J.C. Penney reported a third quarter loss that pleasantly surprised Wall Street, but failed to grow revenues amid sluggish store traffic and an intensifying competitive environment.
Total revenues fell by 0.5% to $2.76 billion, just short of analyst estimates of $2.8 billion. Comparable-store sales were disappointingly flat, and resulted in a year-to-date decline in the metric to 4.3%. Gross margin increased by 710 basis points, to 36.6% of sales, thanks to an improved merchandise mix and reduced clearance sales. Selling, general and administrative (SG&A) expense declined by $18 million.
Home, jewelry, and Sephora were the top performing merchandise divisions in the quarter. The Western and Northeastern U.S. markets fared the best among geographic regions. The company reported that store traffic took a hit in September, but improved somewhat in October and, so far, in November.
For the fourth quarter and full-year, the company expects comps to increase by 2-4 percent and 3.5-4.5%, respectively. Last year, comps grew by 2 percent in the fourth quarter, so comparisons won’t be easy.
The company sustained a net loss of $191 million, or $0.77 per diluted share, a 62 percent improvement over last year’s $500 million ($1.81 per share) third-quarter loss, beating consensus estimates of a $0.83 per share loss.
JCP is still struggling to recover from the botched repositioning masterminded by former president and CEO Ron Johnson in 2012 and part of 2013. It has spent the last year and a half implementing a turnaround plan that is part reinvention, part return to its value-oriented roots, with mixed success. Acting CEO Mike Ullman has reinstated weekly promotions and coupons in hopes of regaining some of the customers it lost to competitors like Macy’s, Sears, Kohl’s and others during the Johnson era. Last month, the company announced that Home Depot executive Marvin Ellison would be joining the company as president and CEO-designee, working alongside Ullman before taking over the top spot next year.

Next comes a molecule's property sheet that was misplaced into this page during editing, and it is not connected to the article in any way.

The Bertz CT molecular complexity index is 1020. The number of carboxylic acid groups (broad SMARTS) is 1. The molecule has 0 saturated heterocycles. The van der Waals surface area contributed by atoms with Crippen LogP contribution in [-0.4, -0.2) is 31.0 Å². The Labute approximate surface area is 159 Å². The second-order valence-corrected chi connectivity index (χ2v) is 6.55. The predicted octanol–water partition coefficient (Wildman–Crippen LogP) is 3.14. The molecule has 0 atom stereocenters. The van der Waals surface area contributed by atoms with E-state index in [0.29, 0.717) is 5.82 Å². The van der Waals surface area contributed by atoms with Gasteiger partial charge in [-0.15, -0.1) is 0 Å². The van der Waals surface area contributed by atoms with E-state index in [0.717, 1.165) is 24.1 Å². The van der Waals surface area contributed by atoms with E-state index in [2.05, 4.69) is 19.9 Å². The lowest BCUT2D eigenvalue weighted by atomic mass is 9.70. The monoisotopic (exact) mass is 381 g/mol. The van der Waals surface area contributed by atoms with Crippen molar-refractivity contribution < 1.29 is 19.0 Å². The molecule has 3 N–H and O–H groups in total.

The failure to deliver revenue growth in the third quarter could put the retailer’s longer-term objectives, which include the generation of an additional $1.2 billion in sales in the next three years, in jeopardy.
JCP is not the only department store finding topline growth difficult to come by. Competitors Macy’s Inc. and Kohl’s each posted declines in both total and same-store sales for the third quarter. Sears Holdings is expected to report a more than 10 percent drop in total sales when it releases earnings Friday. Despite declining gasoline prices, which put extra discretionary income in consumer pockets, people appear to be taking advantage of the super-promotional retail environment to spend less.